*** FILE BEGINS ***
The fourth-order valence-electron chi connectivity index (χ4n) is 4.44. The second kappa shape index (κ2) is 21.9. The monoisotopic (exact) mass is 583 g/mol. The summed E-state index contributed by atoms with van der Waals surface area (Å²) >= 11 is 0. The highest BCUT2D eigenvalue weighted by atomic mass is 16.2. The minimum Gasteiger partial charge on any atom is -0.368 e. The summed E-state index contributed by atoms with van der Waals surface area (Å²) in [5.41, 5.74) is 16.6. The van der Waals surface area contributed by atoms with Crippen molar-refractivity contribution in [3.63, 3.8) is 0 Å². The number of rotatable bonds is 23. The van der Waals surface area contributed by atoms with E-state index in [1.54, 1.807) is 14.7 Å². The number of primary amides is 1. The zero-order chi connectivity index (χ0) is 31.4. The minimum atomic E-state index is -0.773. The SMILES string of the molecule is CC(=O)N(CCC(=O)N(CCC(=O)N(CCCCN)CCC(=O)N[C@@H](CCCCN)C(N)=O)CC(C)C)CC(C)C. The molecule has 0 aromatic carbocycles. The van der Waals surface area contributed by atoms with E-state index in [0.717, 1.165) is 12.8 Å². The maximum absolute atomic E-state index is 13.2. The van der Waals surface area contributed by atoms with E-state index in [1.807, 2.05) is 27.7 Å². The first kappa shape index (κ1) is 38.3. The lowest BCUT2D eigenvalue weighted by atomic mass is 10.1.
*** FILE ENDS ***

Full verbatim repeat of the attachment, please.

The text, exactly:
The fourth-order valence-electron chi connectivity index (χ4n) is 4.44. The second kappa shape index (κ2) is 21.9. The monoisotopic (exact) mass is 583 g/mol. The summed E-state index contributed by atoms with van der Waals surface area (Å²) >= 11 is 0. The highest BCUT2D eigenvalue weighted by atomic mass is 16.2. The minimum Gasteiger partial charge on any atom is -0.368 e. The summed E-state index contributed by atoms with van der Waals surface area (Å²) in [5.41, 5.74) is 16.6. The van der Waals surface area contributed by atoms with Crippen molar-refractivity contribution in [3.63, 3.8) is 0 Å². The number of rotatable bonds is 23. The van der Waals surface area contributed by atoms with E-state index in [1.54, 1.807) is 14.7 Å². The number of primary amides is 1. The zero-order chi connectivity index (χ0) is 31.4. The minimum atomic E-state index is -0.773. The SMILES string of the molecule is CC(=O)N(CCC(=O)N(CCC(=O)N(CCCCN)CCC(=O)N[C@@H](CCCCN)C(N)=O)CC(C)C)CC(C)C. The molecule has 0 aromatic carbocycles. The van der Waals surface area contributed by atoms with E-state index in [0.717, 1.165) is 12.8 Å². The maximum absolute atomic E-state index is 13.2. The van der Waals surface area contributed by atoms with E-state index in [1.807, 2.05) is 27.7 Å². The first kappa shape index (κ1) is 38.3. The lowest BCUT2D eigenvalue weighted by atomic mass is 10.1.